Winry looked at letter the lawyer had sent her. Ed's bequest was enough money to set up a clinic, and staff it, and pay herself while she was starting up. It was the secret dream that she'd never shared with anyone, not even Ed. How had he known?

She felt numb. It had been over two years since she'd discharged Major Elric from Med Base Chiron, and more than three weeks since Lieutenant Hawkeye had forwarded his final letter to her. She supposed she was in denial, but she didn't feel like he was dead. Somehow, it just felt like waiting for his next letter. She'd waited a long time before.

"Doctor Rockbell?" Kain said, interrupting her train of thought. "Are you okay?"

Winry suddenly realized that she had been sitting at her desk for over an hour, staring at the damned letter.

"Sorry, Kain," she said. "It's just... you know." She gestured vaguely at her desk.

He nodded, looking at her with concern. "There's a boat on approach. Its idents say it's a troop transport, not an ambulance. They're not responding to hails."

She sighed. It probably meant dying men and a 40-hour shift for her crew. "Rally the troops," she said. "When will they hit dirt?"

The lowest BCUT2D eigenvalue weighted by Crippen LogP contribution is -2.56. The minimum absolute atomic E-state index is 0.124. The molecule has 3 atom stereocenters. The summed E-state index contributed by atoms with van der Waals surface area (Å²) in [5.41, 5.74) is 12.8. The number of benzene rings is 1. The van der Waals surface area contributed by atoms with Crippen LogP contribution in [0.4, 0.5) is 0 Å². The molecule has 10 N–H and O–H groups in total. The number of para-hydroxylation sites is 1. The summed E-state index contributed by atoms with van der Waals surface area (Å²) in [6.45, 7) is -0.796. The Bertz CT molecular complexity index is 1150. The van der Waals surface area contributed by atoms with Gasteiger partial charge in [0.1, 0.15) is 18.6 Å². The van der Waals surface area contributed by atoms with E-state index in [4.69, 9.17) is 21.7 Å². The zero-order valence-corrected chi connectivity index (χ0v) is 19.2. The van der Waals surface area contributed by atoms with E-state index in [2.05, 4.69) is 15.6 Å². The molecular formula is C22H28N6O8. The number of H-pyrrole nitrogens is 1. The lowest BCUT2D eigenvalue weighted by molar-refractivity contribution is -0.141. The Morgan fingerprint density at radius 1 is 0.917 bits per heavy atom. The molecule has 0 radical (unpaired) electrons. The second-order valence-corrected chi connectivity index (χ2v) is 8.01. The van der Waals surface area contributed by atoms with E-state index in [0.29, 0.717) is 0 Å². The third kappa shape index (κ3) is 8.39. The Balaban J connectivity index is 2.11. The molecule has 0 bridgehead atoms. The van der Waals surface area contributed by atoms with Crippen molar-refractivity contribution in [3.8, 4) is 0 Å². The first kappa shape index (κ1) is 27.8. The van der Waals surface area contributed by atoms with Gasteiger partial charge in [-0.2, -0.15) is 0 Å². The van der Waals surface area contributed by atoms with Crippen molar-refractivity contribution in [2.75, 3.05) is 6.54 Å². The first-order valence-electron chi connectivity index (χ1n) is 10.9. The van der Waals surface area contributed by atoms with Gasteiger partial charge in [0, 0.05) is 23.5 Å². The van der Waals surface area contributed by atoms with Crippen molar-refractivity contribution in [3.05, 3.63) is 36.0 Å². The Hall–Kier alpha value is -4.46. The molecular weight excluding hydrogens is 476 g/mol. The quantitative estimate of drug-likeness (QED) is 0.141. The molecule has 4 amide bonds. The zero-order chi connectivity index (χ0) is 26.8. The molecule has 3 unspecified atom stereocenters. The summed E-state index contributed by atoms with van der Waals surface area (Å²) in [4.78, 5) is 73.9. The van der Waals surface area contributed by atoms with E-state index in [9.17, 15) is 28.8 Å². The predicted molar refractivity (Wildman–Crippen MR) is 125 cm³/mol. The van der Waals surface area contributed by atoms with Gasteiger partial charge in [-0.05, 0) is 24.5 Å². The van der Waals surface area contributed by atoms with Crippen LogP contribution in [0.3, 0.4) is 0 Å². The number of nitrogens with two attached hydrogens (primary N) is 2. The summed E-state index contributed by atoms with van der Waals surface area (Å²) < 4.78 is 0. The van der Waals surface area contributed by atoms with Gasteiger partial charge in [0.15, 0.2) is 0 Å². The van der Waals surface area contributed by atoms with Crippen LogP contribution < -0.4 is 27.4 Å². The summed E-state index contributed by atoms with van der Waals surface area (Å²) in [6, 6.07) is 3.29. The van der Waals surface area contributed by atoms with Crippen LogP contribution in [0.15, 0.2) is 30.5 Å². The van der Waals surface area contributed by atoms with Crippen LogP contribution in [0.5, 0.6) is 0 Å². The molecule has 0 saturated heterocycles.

"Fifteen minutes," Kain said.

"Tell the nurses to be assembled in ten," she told him, standing up. She pulled her hair back and quickly washed her face in the small sink in her office.

When the ship landed, she was standing in front of her crew, waiting for the chaos that was sure to debark from landing hatch.

The hatch opened, and only a single figure stepped out. It was a man, cradling an unconscious, skeletal body in his arms. He walked out, grinning unabashedly.

Winry stood, gaping, unable to react.

"Winry?" Edward Elric said. "I brought Al to visit."


Winry was a doctor, and her training took over. She got Al transferred onto one of the stretchers and checked over his vitals. She got an IV running, ordered tests for organ function, ordered thermal treatment. Then the nurses whisked Alphonse off to a treatment bay. Winry was left standing there, staring at Edward Elric. He looked surprisingly tall, she thought, absurdly.

The next thing she knew, she was in his arms- or he was in hers; it wasn't really clear.

"You inconsiderate jerk!" she snapped at him, tears welling in her eyes. "I thought you were dead!Why didn't you send a message?"

"I told you I was a jerk," he said, laughing. "But I figured I could get here quicker than a message, and Al needed a doctor anyway."

He was wounded, she realized suddenly. He was pale, and limping, and he had makeshift bandages tied in several places. She got hold of herself. "Come here," she said. "I'll patch you up. You can have the bed next to your brother."


It was months before Al was stable enough to travel. In the meantime, he made himself the darling of the nursing staff. Winry could see why Ed had described him as "kind", those years ago. Al's long imprisonment had left its mark on his psyche, but he was still a sweet, good-natured young man- if one who was prone to nightmares and depressive episodes. Winry made sure that he got treatment for those at the same time he was being treated for severe malnutrition and exhaustion.